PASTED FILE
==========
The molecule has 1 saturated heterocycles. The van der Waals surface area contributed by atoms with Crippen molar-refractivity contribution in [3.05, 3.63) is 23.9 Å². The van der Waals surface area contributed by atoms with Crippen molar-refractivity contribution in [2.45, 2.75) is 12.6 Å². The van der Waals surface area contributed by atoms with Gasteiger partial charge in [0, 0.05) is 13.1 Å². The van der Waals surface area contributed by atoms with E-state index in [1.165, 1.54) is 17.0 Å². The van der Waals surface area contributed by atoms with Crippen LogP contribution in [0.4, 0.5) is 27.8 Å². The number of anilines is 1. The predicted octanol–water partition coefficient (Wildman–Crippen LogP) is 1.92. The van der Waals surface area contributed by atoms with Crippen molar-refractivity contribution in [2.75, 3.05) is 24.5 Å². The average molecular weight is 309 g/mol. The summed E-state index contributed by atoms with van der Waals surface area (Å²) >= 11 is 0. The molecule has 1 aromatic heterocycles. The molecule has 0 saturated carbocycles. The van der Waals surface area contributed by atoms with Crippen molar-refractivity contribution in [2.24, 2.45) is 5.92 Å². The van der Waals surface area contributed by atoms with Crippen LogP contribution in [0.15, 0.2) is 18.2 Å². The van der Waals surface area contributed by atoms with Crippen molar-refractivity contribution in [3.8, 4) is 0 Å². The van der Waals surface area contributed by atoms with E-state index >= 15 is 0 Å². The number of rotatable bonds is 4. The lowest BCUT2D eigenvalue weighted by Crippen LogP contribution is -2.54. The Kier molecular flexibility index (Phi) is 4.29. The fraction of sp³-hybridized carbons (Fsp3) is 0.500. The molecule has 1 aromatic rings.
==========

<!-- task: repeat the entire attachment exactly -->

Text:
The molecule has 1 saturated heterocycles. The van der Waals surface area contributed by atoms with Crippen molar-refractivity contribution in [3.05, 3.63) is 23.9 Å². The van der Waals surface area contributed by atoms with Crippen molar-refractivity contribution in [2.45, 2.75) is 12.6 Å². The van der Waals surface area contributed by atoms with Gasteiger partial charge in [0, 0.05) is 13.1 Å². The van der Waals surface area contributed by atoms with E-state index in [1.165, 1.54) is 17.0 Å². The van der Waals surface area contributed by atoms with Crippen LogP contribution in [0.4, 0.5) is 27.8 Å². The number of anilines is 1. The predicted octanol–water partition coefficient (Wildman–Crippen LogP) is 1.92. The van der Waals surface area contributed by atoms with Crippen molar-refractivity contribution in [2.75, 3.05) is 24.5 Å². The average molecular weight is 309 g/mol. The summed E-state index contributed by atoms with van der Waals surface area (Å²) >= 11 is 0. The molecule has 1 aromatic heterocycles. The molecule has 0 saturated carbocycles. The van der Waals surface area contributed by atoms with Crippen molar-refractivity contribution in [2.24, 2.45) is 5.92 Å². The van der Waals surface area contributed by atoms with Crippen LogP contribution in [0.15, 0.2) is 18.2 Å². The van der Waals surface area contributed by atoms with Crippen molar-refractivity contribution in [3.8, 4) is 0 Å². The van der Waals surface area contributed by atoms with E-state index >= 15 is 0 Å². The number of rotatable bonds is 4. The lowest BCUT2D eigenvalue weighted by Crippen LogP contribution is -2.54. The Kier molecular flexibility index (Phi) is 4.29. The fraction of sp³-hybridized carbons (Fsp3) is 0.500. The molecule has 1 aromatic rings.